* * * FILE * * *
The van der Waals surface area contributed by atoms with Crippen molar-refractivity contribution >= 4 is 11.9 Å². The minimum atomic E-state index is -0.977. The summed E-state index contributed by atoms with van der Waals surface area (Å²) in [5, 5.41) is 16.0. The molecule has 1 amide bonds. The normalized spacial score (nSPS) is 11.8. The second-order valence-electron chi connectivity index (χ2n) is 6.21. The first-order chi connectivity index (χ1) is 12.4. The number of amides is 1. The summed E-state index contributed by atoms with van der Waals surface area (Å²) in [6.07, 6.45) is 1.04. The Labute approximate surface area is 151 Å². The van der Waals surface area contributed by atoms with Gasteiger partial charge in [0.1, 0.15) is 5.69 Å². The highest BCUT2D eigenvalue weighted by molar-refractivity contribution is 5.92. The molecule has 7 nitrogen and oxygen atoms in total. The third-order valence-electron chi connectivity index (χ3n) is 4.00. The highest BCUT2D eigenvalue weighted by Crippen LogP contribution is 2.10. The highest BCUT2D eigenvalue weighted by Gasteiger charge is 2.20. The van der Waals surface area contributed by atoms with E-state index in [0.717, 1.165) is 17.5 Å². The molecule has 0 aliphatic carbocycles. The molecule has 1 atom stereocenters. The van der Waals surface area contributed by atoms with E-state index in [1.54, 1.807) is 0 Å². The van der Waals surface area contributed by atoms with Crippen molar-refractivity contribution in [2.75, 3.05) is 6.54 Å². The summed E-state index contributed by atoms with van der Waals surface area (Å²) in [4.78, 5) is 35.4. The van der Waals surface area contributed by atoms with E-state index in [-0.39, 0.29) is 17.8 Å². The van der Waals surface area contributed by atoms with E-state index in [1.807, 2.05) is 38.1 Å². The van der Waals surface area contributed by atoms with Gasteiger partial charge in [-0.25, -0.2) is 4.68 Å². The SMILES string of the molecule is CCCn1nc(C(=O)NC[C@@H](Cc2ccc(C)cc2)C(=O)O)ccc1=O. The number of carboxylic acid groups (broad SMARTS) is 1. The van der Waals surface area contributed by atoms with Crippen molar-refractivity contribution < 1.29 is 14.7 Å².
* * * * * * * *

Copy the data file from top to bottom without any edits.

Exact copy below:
The van der Waals surface area contributed by atoms with Crippen molar-refractivity contribution >= 4 is 11.9 Å². The minimum atomic E-state index is -0.977. The summed E-state index contributed by atoms with van der Waals surface area (Å²) in [5, 5.41) is 16.0. The molecule has 1 amide bonds. The normalized spacial score (nSPS) is 11.8. The second-order valence-electron chi connectivity index (χ2n) is 6.21. The first-order chi connectivity index (χ1) is 12.4. The number of amides is 1. The summed E-state index contributed by atoms with van der Waals surface area (Å²) in [6.07, 6.45) is 1.04. The Labute approximate surface area is 151 Å². The van der Waals surface area contributed by atoms with Gasteiger partial charge in [0.1, 0.15) is 5.69 Å². The highest BCUT2D eigenvalue weighted by molar-refractivity contribution is 5.92. The molecule has 7 nitrogen and oxygen atoms in total. The third-order valence-electron chi connectivity index (χ3n) is 4.00. The highest BCUT2D eigenvalue weighted by Crippen LogP contribution is 2.10. The highest BCUT2D eigenvalue weighted by Gasteiger charge is 2.20. The van der Waals surface area contributed by atoms with E-state index in [0.717, 1.165) is 17.5 Å². The molecule has 0 aliphatic carbocycles. The molecule has 1 atom stereocenters. The van der Waals surface area contributed by atoms with E-state index in [1.54, 1.807) is 0 Å². The van der Waals surface area contributed by atoms with Crippen molar-refractivity contribution in [2.75, 3.05) is 6.54 Å². The summed E-state index contributed by atoms with van der Waals surface area (Å²) in [4.78, 5) is 35.4. The van der Waals surface area contributed by atoms with E-state index in [-0.39, 0.29) is 17.8 Å². The van der Waals surface area contributed by atoms with E-state index in [1.807, 2.05) is 38.1 Å². The van der Waals surface area contributed by atoms with Gasteiger partial charge in [-0.25, -0.2) is 4.68 Å². The SMILES string of the molecule is CCCn1nc(C(=O)NC[C@@H](Cc2ccc(C)cc2)C(=O)O)ccc1=O. The number of carboxylic acid groups (broad SMARTS) is 1. The van der Waals surface area contributed by atoms with Crippen molar-refractivity contribution < 1.29 is 14.7 Å².